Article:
“The Daily”

Comprehensive review of the new iPad newspaper, “The Daily”, at Gigaom.

The Daily seems nicely done, albeit with some complaints about clunky top-level navigation (JPEG artefacts / blocky thumbnails, I mean come on…).

Yet it seems  a relatively conservative effort to rethink the newspaper for the iPad.

What are some of the areas where a newspaper could rethink more radically?

  1. Games – this is one area The Daily does seem to have latched on to, at least a little. Newspaper’s always used to be the source of crosswords, sodoku – and a newspaper with a large readership has opportunities in multi-player games, too. The “daily” nature of the newspaper can be exploited in games.
  2. Real-time – perhaps the most obvious, but plainly any digital newspaper can provide a through-the-day stream of updates. Even so, there is user-experience problem to be solved here – how to make the stream relevant; and how to make it as obtrusive as the user wants (not more nor less obtrusive). And this includes video, not just text/photos.
  3. Self-customization – learn what you’re most interested in, highlight that
  4. Group customization and interaction (“social”) – do your friends read the same content you do? Do you want to know what they’re reading? Do you want to know what they’re thinking abut what you’re both reading? Since one of the reasons people read the news is to discuss with friends and colleagues, what friends and colleagues are reading – or could be encouraged to read – is almost certainly relevant. FaceBook, LinkedIn, Tumblr, Instagram, and Twitter all provide potential mechanisms for interconnecting people and their news.
  5. Advertising platform – can you target based on interests, based on on location? Does the newspaper provide advertising inventory management?
  6. “Finishability” – how do you provide people with the boundaries they want around how much time they prefer to spend reading the news? This is of course a big advantage of a conventional printed newspaper – once you’ve read it, you’ve read it – but how could that benefit be replicated in the digital world?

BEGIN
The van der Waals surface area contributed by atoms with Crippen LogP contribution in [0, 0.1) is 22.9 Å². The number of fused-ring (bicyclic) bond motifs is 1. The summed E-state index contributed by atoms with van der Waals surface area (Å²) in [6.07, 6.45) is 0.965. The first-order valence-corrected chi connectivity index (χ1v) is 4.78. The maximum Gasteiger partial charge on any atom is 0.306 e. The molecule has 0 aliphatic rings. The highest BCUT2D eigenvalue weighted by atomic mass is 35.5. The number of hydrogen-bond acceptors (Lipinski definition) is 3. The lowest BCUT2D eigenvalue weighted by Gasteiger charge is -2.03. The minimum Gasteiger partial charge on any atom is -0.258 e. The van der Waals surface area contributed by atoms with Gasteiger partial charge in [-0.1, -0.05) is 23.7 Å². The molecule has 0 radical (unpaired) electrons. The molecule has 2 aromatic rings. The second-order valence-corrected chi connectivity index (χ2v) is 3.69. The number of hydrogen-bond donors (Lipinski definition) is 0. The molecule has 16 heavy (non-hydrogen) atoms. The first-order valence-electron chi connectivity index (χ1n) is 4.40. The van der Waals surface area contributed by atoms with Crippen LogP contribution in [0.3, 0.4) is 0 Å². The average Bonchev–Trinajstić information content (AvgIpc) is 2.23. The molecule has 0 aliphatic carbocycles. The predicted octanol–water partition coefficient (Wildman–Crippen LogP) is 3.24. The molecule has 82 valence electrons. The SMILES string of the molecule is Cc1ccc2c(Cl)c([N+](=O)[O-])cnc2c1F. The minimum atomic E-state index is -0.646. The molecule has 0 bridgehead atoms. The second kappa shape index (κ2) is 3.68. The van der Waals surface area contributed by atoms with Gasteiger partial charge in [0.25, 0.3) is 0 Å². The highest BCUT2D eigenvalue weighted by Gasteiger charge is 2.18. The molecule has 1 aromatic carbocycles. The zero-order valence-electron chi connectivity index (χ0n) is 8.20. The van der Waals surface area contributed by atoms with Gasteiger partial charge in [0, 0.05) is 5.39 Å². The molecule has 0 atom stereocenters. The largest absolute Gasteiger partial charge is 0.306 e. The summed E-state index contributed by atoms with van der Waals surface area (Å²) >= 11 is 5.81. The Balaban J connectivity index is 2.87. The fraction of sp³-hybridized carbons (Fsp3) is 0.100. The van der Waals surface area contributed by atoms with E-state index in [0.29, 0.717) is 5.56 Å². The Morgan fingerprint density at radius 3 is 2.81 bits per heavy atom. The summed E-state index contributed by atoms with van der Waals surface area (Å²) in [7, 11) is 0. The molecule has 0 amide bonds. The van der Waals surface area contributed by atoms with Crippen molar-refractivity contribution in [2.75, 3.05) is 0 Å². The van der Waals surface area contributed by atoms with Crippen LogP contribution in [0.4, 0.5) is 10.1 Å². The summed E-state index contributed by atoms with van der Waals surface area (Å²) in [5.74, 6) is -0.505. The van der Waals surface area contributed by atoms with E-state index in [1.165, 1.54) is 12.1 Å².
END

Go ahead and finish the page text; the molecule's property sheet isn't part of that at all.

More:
FlipBoard, a news aggregating startup, is one company that has pushed this as far as anyone. A key thing to note with them, though, is – they are a news aggregator, not (primarily) a newspaper in the sense of journalists producing original content.

It seems like there a few ways this could go:

  • 99% of all news content becomes free / advertising supported, and news is consumed largely through aggregators who provide the services 1-6 described above. 1% of news is subscription for highly specialized topics.
  • 25% of news content is still subscription based, but the subscription model is transformed to allow it to be accessed via aggregators. This might also drive another change, where star journalists create their own subscription business without needing access to a newspaper brand
  • 20% of news content is subscription based, but it is “freemium”, with users being lead into paying by free content available on aggregators (Gigaom itself, headed up by Om Malik, is an example of that style)
  • Media conglomerates form that capture enough content that they can be their own aggregator. Though it would not be surprising to see this attempted, I suspect that sources of news are too diverse to make it practical in the long term.

Choices, choices…


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